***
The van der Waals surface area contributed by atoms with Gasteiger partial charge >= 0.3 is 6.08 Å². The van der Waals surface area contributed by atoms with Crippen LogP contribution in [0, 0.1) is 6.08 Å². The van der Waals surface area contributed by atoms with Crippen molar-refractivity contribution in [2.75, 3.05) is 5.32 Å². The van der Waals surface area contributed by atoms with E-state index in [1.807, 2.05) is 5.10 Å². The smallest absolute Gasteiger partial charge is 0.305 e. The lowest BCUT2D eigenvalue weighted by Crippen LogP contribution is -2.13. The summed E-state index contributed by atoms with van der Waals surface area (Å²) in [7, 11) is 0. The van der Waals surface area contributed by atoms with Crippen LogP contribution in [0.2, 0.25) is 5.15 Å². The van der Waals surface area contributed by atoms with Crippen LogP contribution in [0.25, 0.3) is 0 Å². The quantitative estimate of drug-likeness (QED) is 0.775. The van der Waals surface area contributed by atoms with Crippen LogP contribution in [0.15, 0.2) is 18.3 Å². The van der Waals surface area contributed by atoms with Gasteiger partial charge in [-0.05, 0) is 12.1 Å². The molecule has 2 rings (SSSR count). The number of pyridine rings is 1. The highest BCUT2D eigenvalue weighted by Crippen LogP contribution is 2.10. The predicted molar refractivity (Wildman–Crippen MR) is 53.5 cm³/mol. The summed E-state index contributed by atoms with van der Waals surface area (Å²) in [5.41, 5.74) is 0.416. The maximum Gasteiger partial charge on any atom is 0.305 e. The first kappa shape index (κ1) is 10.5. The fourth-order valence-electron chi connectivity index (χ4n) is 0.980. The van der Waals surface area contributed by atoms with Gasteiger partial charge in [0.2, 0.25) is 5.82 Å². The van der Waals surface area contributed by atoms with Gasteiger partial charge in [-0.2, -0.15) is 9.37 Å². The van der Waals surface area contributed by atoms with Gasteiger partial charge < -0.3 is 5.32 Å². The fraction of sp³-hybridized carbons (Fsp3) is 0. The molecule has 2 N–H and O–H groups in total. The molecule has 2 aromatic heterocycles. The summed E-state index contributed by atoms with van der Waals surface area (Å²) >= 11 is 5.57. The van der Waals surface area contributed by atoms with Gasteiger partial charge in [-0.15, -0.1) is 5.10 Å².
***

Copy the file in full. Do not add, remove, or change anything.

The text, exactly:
The van der Waals surface area contributed by atoms with Gasteiger partial charge >= 0.3 is 6.08 Å². The van der Waals surface area contributed by atoms with Crippen LogP contribution in [0, 0.1) is 6.08 Å². The van der Waals surface area contributed by atoms with Crippen molar-refractivity contribution in [2.75, 3.05) is 5.32 Å². The van der Waals surface area contributed by atoms with E-state index in [1.807, 2.05) is 5.10 Å². The smallest absolute Gasteiger partial charge is 0.305 e. The lowest BCUT2D eigenvalue weighted by Crippen LogP contribution is -2.13. The summed E-state index contributed by atoms with van der Waals surface area (Å²) in [7, 11) is 0. The van der Waals surface area contributed by atoms with Crippen LogP contribution in [0.2, 0.25) is 5.15 Å². The van der Waals surface area contributed by atoms with Crippen LogP contribution in [0.25, 0.3) is 0 Å². The quantitative estimate of drug-likeness (QED) is 0.775. The van der Waals surface area contributed by atoms with Crippen LogP contribution in [0.15, 0.2) is 18.3 Å². The van der Waals surface area contributed by atoms with Gasteiger partial charge in [-0.05, 0) is 12.1 Å². The molecule has 2 rings (SSSR count). The number of pyridine rings is 1. The highest BCUT2D eigenvalue weighted by Crippen LogP contribution is 2.10. The predicted molar refractivity (Wildman–Crippen MR) is 53.5 cm³/mol. The summed E-state index contributed by atoms with van der Waals surface area (Å²) in [5.41, 5.74) is 0.416. The maximum Gasteiger partial charge on any atom is 0.305 e. The first kappa shape index (κ1) is 10.5. The fourth-order valence-electron chi connectivity index (χ4n) is 0.980. The van der Waals surface area contributed by atoms with Gasteiger partial charge in [0.2, 0.25) is 5.82 Å². The van der Waals surface area contributed by atoms with Gasteiger partial charge in [-0.2, -0.15) is 9.37 Å². The van der Waals surface area contributed by atoms with Gasteiger partial charge < -0.3 is 5.32 Å². The fraction of sp³-hybridized carbons (Fsp3) is 0. The molecule has 2 N–H and O–H groups in total. The molecule has 2 aromatic heterocycles. The summed E-state index contributed by atoms with van der Waals surface area (Å²) >= 11 is 5.57. The van der Waals surface area contributed by atoms with Gasteiger partial charge in [-0.15, -0.1) is 5.10 Å².